Despite aggressive government campaign, Hungarians unsure of referendum
Despite the Hungarian government’s heavy campaigning against the EU’s refugee settlement quota, the number of people planning to vote in line with the governing party’s stance at the referendum scheduled for October 2 has recently dropped, while the number of undecided voters has increased, according to research commissioned by Hungarian online daily index.hu.
Both at the end of July and August, approximately 53% of Hungarians said they were planning to participate in the referendum on October 2, although only 41% now say they are sure about how they will vote, the representative research by Závecz Research shows, according to index.hu.
Figures show that no rise in the number of voters planning to participate in the referendum has been measured, despite the aggressive campaign the governing party Fidesz launched in August, criticized by many as propaganda. According to Hungarian media reports, Fidesz is planning to make the campaign supporting the governmentʼs stance in the referendum even more aggressive in the coming weeks.
The referendum will give citizens the opportunity to express opposition to the European Commission’s plan to make EU member states take in a certain quota of refugees. Hungarian citizens will be asked to answer the following question: “Do you want to allow the European Union to mandate the obligatory resettlement of non-Hungarian citizens in Hungary without the approval of parliament?”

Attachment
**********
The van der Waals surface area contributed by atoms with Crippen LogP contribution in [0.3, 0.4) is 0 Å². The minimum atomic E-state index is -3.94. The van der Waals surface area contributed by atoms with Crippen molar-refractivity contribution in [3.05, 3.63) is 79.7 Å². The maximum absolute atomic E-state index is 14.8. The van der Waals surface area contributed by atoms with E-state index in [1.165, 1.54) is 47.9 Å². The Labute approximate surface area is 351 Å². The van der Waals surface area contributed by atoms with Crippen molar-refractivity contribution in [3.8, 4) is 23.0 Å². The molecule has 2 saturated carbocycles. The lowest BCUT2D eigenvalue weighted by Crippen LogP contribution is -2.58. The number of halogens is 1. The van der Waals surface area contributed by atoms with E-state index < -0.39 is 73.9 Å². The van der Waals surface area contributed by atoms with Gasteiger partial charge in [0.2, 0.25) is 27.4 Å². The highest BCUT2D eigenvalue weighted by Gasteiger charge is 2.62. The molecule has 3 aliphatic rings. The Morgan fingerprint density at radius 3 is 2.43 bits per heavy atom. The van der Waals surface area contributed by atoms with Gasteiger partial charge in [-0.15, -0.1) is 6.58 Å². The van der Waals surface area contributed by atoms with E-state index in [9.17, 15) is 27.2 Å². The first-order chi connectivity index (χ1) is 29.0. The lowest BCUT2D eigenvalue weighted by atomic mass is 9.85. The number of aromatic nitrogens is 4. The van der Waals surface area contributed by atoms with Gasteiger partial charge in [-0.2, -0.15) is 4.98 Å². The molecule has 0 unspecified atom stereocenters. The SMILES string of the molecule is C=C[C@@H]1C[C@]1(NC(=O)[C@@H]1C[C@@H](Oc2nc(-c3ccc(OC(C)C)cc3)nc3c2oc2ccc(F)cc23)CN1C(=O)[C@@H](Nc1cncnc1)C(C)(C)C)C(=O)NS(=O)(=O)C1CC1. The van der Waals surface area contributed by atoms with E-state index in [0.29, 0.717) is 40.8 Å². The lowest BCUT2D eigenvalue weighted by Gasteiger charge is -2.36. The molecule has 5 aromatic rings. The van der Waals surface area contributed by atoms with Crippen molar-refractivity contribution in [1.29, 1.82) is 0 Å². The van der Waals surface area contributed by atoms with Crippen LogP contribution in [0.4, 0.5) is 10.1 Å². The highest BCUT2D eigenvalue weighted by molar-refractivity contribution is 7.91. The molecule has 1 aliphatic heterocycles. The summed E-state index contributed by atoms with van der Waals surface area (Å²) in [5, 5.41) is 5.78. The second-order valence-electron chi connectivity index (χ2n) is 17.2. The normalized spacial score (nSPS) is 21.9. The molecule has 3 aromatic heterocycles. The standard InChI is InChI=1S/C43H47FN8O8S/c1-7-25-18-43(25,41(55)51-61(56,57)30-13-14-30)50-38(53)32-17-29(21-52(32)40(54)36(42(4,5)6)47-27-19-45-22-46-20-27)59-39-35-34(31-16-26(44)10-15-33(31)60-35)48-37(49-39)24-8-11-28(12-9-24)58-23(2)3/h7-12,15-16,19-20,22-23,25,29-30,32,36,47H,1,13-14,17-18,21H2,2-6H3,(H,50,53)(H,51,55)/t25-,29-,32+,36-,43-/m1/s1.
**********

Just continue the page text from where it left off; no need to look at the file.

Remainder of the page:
Although activity is a factor difficult to measure by opinion polls, and therefore it is currently impossible to tell whether the referendum will be valid or not, it is likely that less than half of Hungarians with eligibility to vote will participate, according to Tibor Závecz, chief of Závecz Research. “It is doubtful, but not impossible that the referendum will be valid, but if the campaign Fidesz is currently running does not become stronger, and if the campaign of the opposition becomes more visible, there is a high probability that the referendum will not be valid,” Závecz told index.hu.
While opposition parties urge Hungarians not to attend as insufficient turnout would make the vote invalid, NGOs have recently been encouraging Hungarian voters to participate in October’s referendum, but to hand in invalid votes, to demonstrate opposition to the government’s stance on refugees.
NGOs urge Hungarians to show up for the vote, but to put an X in both the “yes” and “no” boxes, which will not raise the number of votes but will show opposition to the question, the Hungarian Helsinki Committee and the Hungarian Civil Liberties Union (TASZ) have claimed. Yet, according to the poll commissioned by index.hu, the proportion of those planning to attend and cast invalid votes is very low.
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